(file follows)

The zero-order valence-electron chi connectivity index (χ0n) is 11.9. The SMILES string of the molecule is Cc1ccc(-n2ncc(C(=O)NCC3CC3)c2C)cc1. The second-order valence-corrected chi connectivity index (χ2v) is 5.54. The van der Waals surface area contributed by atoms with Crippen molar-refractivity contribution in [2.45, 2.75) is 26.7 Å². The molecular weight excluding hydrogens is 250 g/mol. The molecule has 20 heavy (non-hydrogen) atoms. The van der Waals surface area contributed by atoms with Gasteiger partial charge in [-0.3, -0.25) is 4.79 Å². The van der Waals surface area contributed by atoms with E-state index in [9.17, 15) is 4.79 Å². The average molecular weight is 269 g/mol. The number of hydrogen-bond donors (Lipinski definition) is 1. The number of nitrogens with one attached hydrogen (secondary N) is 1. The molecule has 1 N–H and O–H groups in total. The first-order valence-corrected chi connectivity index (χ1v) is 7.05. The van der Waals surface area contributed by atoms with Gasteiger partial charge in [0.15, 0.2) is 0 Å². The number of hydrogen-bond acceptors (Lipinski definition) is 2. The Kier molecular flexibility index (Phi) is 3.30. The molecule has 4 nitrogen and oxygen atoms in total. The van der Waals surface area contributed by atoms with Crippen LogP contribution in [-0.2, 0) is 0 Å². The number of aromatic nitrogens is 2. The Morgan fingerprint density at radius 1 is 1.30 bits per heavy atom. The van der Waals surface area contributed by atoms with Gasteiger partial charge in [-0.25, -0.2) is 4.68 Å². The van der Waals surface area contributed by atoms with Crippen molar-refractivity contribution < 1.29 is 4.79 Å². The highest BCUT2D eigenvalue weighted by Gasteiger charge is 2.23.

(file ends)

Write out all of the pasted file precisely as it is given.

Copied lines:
The zero-order valence-electron chi connectivity index (χ0n) is 11.9. The SMILES string of the molecule is Cc1ccc(-n2ncc(C(=O)NCC3CC3)c2C)cc1. The second-order valence-corrected chi connectivity index (χ2v) is 5.54. The van der Waals surface area contributed by atoms with Crippen molar-refractivity contribution in [2.45, 2.75) is 26.7 Å². The molecular weight excluding hydrogens is 250 g/mol. The molecule has 20 heavy (non-hydrogen) atoms. The van der Waals surface area contributed by atoms with Gasteiger partial charge in [-0.3, -0.25) is 4.79 Å². The van der Waals surface area contributed by atoms with E-state index in [9.17, 15) is 4.79 Å². The average molecular weight is 269 g/mol. The number of hydrogen-bond donors (Lipinski definition) is 1. The number of nitrogens with one attached hydrogen (secondary N) is 1. The molecule has 1 N–H and O–H groups in total. The first-order valence-corrected chi connectivity index (χ1v) is 7.05. The van der Waals surface area contributed by atoms with Gasteiger partial charge in [0.15, 0.2) is 0 Å². The number of hydrogen-bond acceptors (Lipinski definition) is 2. The Kier molecular flexibility index (Phi) is 3.30. The molecule has 4 nitrogen and oxygen atoms in total. The van der Waals surface area contributed by atoms with Crippen LogP contribution in [-0.2, 0) is 0 Å². The number of aromatic nitrogens is 2. The Morgan fingerprint density at radius 1 is 1.30 bits per heavy atom. The van der Waals surface area contributed by atoms with Gasteiger partial charge in [-0.25, -0.2) is 4.68 Å². The van der Waals surface area contributed by atoms with Crippen molar-refractivity contribution < 1.29 is 4.79 Å². The highest BCUT2D eigenvalue weighted by Gasteiger charge is 2.23.